When does homework work?

 

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If one gives credence to the frequent writing of educational experts and media reports this year that homework makes no difference, then why is it that good schools and diligent parents persist with the task of distribution, supervision and marking of school work done at home?   

As always, I am interested in the research and go to the meta analysis undertaken by Professor John Hattie on the topic of homework. If one looks simplistically at his research, then the benefit (or effect size) of homework is low for primary school students.

Yet, a more in depth analysis of this data and my own experience of more than 30 years of educating, leave me believing it is very much a matter of what type of homework and the characteristics of the children that determine whether or not homework is a valid and worthwhile pursuit.

Given we are talking about discretionary after school time, what is it that we as educators can do to ensure that such activity maximises benefit and outcome for each child. The following attributes and factors are those necessary to see time spent on homework being worthwhile and resulting in a positive impact on student learning.
Task orientated activities are beneficial, where the child is able to engage in review, revision and rehearsal independently. Such activities build fluency, competence and confidence that is difficult to achieve in a busy school day. Conversely open ended tasks in which the child has to navigate their own learning pathway show low benefit.
Short, sharp and frequent bursts of homework that is differentiated and closely aligned to student ability see good benefit.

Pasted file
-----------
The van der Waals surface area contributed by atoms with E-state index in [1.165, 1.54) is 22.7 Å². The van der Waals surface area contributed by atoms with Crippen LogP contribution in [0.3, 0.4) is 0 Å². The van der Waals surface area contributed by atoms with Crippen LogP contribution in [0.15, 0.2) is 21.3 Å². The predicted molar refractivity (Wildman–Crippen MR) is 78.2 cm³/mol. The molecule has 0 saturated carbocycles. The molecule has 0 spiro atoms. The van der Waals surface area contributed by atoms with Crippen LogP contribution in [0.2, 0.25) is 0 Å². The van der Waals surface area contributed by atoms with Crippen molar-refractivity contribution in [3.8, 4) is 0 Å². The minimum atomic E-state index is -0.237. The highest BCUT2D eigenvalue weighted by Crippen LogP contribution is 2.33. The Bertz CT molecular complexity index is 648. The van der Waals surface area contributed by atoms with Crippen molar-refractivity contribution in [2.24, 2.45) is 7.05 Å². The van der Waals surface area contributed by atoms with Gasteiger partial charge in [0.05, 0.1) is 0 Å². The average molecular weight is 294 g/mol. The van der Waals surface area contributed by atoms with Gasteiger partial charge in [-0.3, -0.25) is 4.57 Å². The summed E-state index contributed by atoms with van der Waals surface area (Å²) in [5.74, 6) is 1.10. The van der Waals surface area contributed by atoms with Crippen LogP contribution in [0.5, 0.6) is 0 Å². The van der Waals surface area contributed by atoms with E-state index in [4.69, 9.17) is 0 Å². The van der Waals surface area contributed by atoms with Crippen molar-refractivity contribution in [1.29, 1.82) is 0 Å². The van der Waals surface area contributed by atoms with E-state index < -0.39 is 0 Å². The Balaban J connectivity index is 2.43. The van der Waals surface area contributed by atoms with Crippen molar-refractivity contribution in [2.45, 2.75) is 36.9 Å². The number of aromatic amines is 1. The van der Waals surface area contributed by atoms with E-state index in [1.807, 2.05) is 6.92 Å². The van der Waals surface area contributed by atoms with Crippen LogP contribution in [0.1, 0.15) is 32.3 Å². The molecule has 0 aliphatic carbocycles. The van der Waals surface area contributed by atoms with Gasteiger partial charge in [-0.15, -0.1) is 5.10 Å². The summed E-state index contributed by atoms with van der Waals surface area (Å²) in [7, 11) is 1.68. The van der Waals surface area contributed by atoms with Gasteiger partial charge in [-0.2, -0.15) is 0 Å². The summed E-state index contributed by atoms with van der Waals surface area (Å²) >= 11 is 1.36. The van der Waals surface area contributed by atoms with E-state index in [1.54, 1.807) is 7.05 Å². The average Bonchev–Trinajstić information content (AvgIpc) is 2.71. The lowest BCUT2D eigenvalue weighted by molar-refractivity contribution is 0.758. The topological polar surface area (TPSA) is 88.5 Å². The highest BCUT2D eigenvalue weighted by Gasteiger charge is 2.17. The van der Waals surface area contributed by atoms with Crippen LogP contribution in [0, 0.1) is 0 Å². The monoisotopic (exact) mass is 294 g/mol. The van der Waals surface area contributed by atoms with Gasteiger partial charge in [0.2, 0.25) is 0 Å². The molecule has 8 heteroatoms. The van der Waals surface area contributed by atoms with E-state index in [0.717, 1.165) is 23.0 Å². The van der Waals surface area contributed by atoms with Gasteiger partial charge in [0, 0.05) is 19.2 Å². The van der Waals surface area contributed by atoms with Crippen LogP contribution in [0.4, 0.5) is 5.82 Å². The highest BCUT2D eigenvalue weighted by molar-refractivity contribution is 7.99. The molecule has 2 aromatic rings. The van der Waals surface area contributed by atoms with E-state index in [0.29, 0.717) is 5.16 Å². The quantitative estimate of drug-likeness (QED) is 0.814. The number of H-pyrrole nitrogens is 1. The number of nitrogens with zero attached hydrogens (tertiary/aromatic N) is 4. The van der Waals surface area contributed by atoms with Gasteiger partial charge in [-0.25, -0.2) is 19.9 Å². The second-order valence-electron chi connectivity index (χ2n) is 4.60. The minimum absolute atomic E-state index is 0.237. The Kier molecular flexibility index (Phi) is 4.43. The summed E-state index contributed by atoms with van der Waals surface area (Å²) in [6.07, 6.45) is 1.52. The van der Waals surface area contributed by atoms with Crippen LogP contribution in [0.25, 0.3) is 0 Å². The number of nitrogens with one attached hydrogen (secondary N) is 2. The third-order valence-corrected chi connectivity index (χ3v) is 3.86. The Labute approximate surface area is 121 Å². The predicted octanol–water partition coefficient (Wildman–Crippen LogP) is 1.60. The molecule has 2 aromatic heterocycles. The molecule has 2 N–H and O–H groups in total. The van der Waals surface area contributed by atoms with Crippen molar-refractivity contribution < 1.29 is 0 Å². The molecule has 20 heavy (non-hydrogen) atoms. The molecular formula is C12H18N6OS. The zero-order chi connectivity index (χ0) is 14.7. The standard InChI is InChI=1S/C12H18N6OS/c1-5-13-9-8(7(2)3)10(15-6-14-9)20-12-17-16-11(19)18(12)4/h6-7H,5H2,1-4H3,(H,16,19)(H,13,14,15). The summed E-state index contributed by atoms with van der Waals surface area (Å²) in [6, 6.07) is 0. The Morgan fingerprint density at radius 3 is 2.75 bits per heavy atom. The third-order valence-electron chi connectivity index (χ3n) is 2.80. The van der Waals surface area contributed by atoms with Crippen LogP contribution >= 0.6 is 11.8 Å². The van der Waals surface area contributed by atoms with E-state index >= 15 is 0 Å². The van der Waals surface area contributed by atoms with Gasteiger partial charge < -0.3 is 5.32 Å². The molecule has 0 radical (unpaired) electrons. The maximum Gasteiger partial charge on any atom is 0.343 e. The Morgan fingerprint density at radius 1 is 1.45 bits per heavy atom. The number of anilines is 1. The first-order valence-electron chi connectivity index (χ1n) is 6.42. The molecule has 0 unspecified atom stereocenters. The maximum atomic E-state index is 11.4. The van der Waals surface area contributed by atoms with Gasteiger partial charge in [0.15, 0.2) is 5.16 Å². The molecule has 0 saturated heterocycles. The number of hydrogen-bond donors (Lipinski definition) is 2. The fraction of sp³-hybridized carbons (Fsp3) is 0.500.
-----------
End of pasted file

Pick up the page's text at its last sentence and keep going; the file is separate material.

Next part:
Older children who can self-monitor and independently sustain concentration benefit more than younger students. 
Teacher involvement in homework is paramount to its success. The nature of the task needs to be tailored to student learning needs, feedback needs to be timely and expectations need to be high regarding the quality of the work and the value attributed to the exercise. 

So when doesn’t homework work?

Too often homework is given to children that is a one size fits all and is the same for the entire class. Such tasks rarely meet the learning needs of the child as they are either too difficult or too easy. Neither of which enable pertinent practice to be achieved. Some tasks can be so challenging and beyond the scope of the curriculum that they are impossible for the child to complete unaided. I have been made aware of parents hiring architects to make the models of Inca civilizations all in the name of homework.

Activities can be set so far in advance in a ‘contract’ format that it is difficult for the tasks to be differentiated to meet the immediate learning needs of the child. Other tasks can be so open ended and nebulous that intent and direction are lost. A failure to mark homework and give targeted feedback also contributes to negative effects. It is true that poor quality homework abounds, but it is wrong to then label all homework as ineffectual.  

Worthwhile learning experiences, whether in the classroom or beyond, don’t happen by chance. They require the expertise, creativity and innovation of an experienced educator to devise, deliver and then give feedback. When time on task is extended by differentiated homework pertinent to each child’s needs, then the benefit to academic success is manifold and positive.

 

 

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